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24th June 2015
Road runner
Title of film: On and On, It's Not Over
Director: Carlos Lopez Estrada
Carlos Lopez Estrada's whoopingly good love story shot on his iPhone

Let’s start with the narrative, nothing like a brilliant feel-good love story. Was the idea of the runners something you’ve had for sometime and you embellished it to suit the track?

It all began while staring out the window of a train heading from Los Angeles to San Diego. I came up with this idea of shooting a bunch of moving landscape footage and then animating a little cartoon man running while interacting with all the real obstacles along the way.

A few weeks later, I got a call from the band saying they wanted to make a video for a song called “It’s not Over” which inspired this notion of turning the concept into a love story and shooting it all in live action, with real people.

What was the initial brief like – did you work closely with the band?

This was one of those wonderful opportunities where they contacted me directly and told me they wanted me to make their video – so there wasn’t an actual brief or any sort of pitching process – which was lovely because pitching is no fun. I just sent them a few lines explaining the idea and a test I had shot on my iphone; and they responded immediately saying “let’s do this.”

How did you get the tracking shots? Did you mathematically work everything out in pre-production and was it shot green screen? Was it a mammoth post / editing job?

Nothing about it was planned, which is a terrifying way to approach any project. Alissa (producer) and I went on a three-day train trip up the coast and shot dozens of hours worth of footage on our iphones.

We mounted the phones on the train windows using GPS car mounts and plugged the phones to our computers, so the footage would be immediately downloaded and stored as we shot. I then sat down at my desk for an unhealthy amount of days trying to make some sense of all the footage.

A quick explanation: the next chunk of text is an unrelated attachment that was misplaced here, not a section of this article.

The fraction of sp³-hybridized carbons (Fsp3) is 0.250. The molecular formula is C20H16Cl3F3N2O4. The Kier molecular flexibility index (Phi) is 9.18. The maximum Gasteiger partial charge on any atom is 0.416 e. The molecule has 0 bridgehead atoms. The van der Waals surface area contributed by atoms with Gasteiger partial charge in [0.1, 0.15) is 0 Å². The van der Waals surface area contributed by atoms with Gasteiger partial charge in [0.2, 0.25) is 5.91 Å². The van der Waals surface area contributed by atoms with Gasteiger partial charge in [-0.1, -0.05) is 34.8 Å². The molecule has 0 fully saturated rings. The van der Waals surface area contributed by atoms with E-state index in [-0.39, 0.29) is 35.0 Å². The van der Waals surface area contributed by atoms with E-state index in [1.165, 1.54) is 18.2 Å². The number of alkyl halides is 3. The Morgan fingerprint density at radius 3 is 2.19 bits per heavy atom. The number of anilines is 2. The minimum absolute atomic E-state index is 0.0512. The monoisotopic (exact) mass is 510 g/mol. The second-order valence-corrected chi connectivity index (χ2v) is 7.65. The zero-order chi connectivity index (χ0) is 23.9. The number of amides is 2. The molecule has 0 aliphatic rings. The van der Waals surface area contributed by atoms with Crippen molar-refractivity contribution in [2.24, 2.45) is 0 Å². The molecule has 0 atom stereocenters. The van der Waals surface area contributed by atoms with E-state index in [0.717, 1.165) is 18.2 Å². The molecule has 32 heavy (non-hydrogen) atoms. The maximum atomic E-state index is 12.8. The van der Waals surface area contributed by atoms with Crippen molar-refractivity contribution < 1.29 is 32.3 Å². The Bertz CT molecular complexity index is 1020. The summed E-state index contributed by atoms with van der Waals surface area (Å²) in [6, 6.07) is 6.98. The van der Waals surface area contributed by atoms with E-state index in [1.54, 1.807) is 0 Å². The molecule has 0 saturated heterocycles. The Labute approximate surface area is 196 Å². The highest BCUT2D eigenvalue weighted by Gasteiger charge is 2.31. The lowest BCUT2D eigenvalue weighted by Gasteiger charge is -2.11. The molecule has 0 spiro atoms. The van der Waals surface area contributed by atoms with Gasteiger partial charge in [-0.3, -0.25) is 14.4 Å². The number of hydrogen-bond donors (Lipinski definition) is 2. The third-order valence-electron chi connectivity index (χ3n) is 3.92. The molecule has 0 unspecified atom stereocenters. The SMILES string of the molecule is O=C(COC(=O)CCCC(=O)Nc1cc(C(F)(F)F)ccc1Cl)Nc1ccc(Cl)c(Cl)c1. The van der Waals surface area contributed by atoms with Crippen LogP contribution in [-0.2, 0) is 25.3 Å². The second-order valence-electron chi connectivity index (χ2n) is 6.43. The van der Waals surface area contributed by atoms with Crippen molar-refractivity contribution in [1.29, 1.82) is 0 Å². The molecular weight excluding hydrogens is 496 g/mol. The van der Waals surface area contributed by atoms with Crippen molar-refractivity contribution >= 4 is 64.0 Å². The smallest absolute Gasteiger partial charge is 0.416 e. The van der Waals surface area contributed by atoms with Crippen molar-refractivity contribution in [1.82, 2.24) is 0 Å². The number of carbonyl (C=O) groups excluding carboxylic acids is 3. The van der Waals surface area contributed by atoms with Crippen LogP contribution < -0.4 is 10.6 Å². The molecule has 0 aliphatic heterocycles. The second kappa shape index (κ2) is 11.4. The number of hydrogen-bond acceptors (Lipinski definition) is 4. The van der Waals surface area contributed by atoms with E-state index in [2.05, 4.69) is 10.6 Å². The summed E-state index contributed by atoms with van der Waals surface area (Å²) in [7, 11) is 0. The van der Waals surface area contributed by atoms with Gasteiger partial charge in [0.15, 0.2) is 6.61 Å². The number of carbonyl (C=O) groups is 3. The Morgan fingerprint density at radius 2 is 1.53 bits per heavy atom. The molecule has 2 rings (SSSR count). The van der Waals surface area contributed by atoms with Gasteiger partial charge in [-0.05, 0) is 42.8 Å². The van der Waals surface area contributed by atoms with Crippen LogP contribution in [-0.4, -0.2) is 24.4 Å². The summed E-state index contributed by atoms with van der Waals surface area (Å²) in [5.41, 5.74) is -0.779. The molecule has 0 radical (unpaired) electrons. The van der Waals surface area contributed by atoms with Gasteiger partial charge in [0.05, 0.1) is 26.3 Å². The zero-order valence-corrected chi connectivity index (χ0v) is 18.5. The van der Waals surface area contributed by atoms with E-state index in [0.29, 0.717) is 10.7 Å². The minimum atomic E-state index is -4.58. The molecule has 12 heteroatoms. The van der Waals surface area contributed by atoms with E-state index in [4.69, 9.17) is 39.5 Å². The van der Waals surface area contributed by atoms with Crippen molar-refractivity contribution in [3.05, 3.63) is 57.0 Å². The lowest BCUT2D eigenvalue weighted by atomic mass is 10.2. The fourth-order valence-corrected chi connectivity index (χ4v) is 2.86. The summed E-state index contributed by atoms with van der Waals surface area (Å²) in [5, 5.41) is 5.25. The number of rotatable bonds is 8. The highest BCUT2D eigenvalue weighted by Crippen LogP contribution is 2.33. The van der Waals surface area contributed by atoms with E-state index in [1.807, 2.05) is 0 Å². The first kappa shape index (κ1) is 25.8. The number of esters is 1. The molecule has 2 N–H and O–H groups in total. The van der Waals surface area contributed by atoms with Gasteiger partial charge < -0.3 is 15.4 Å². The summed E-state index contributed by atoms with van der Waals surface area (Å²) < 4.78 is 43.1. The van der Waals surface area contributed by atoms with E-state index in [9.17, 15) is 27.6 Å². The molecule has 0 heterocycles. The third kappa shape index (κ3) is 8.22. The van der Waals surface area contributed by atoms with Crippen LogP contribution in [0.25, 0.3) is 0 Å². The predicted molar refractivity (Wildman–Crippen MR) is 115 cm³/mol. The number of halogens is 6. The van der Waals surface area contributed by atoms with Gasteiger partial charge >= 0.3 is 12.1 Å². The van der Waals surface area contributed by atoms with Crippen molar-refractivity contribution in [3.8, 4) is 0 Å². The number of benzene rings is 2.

I cut the entire video with only background plates and then we filmed the actors on green, giving them specific cues for jumps and other reactions. We then had a little over a month to put all these things together into a hopefully coherent sequence.

What was the most challenging aspect of creating the film?

The logistics of shooting on trains, probably. We obviously didn’t have any sort of control over any train matters, so we had to plan our entire day around the existing schedules. In order to get a quick shot of someone entering a train, we had to rehearse the shot at the station and then wait for the train to arrive; I’d film the actor getting into the train and we would then lose him/her for almost 30 minutes while he/she traveled to the next station and got on the next train back.

Getting a quick shot of an actor from the train involved sending someone with a camera and losing them for a while too. There was lots of waiting and lots of “Oh well… Let’s hope we can get that shot again in 45 minutes.” The train schedule is a gigantic puzzle since not all the trains travel the same routes and the stops change constantly. I watched the behind-the-scenes of the Darjeeling Limited for inspiration.

Credits

Directed, filmed and edited by Carlos Lopez Estrada
Produced by Alissa Torvinen
Executive Producer: Matt Pittman for Alpen Pictures
Visual Effects: Tanner Merrill
Sound Design: Michael O’Connor
Art Director: Britt Keller
Camera Assistant: Matthew Tompkins
Wire work: Damien Bray and Keenen Bray